I wished I could have apologized for snapping at her on the ice. If I hadn’t done so, her face might never have been stolen.

(3)

After you left to find your sister’s face, what did you miss most about your home?

I missed my family more than anything. In truth, they are my home. Being in their presence is enough for me, most days.

(4)

What is your greatest fear and your greatest dream?

My greatest fear is dark water. I was named after my maternal grandmother, whose name-soul I was given at my birth. When my grandmother was a child, she fell through the ice and nearly drowned. Thus, her fear of dark water was passed onto me during the naming ceremony.

As for my greatest dream . . . I wish I had an answer for you. Before the labyrinth, I wished to lead the summer hunt, and for my people to see me as worthy of the task. Now, it would be enough for Eska’s face to be returned to her, and for my family to be together again.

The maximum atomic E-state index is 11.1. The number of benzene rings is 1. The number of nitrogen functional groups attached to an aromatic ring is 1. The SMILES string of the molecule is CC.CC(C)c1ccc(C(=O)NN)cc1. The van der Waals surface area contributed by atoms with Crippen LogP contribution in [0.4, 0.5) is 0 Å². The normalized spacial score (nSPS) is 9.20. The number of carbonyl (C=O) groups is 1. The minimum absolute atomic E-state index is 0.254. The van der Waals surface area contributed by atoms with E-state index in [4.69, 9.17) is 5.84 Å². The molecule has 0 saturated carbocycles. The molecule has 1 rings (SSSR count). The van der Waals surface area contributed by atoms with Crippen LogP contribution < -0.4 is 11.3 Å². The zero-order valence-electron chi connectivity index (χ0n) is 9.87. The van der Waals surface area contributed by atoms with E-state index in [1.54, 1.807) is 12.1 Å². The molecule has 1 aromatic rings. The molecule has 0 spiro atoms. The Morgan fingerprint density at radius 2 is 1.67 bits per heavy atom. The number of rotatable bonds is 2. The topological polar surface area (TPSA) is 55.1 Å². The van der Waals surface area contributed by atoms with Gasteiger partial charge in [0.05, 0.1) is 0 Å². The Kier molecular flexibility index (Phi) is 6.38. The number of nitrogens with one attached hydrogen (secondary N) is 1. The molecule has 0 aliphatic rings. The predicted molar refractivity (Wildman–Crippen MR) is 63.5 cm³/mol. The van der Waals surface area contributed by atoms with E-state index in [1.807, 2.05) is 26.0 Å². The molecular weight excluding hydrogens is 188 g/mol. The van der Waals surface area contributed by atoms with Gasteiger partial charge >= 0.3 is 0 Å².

(5)

If you could go back and give yourself one piece of advice before you set out to find your sister’s face, what would it be?

The in-between will play tricks on the mind. Trust no one.


About the author:

Alexandria Warwick is the #1 fan of Avatar: The Last Airbender. She is the author
of The Demon Race and the upcoming North series.

Links:

Goodreads | Website | Instagram


Click here to see the whole blog tour schedule

Click here to enter the giveaway

Thank you so much to the FFBC and Alexandria Warwick for letting me interview Apaay!

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Reviews · Uncategorized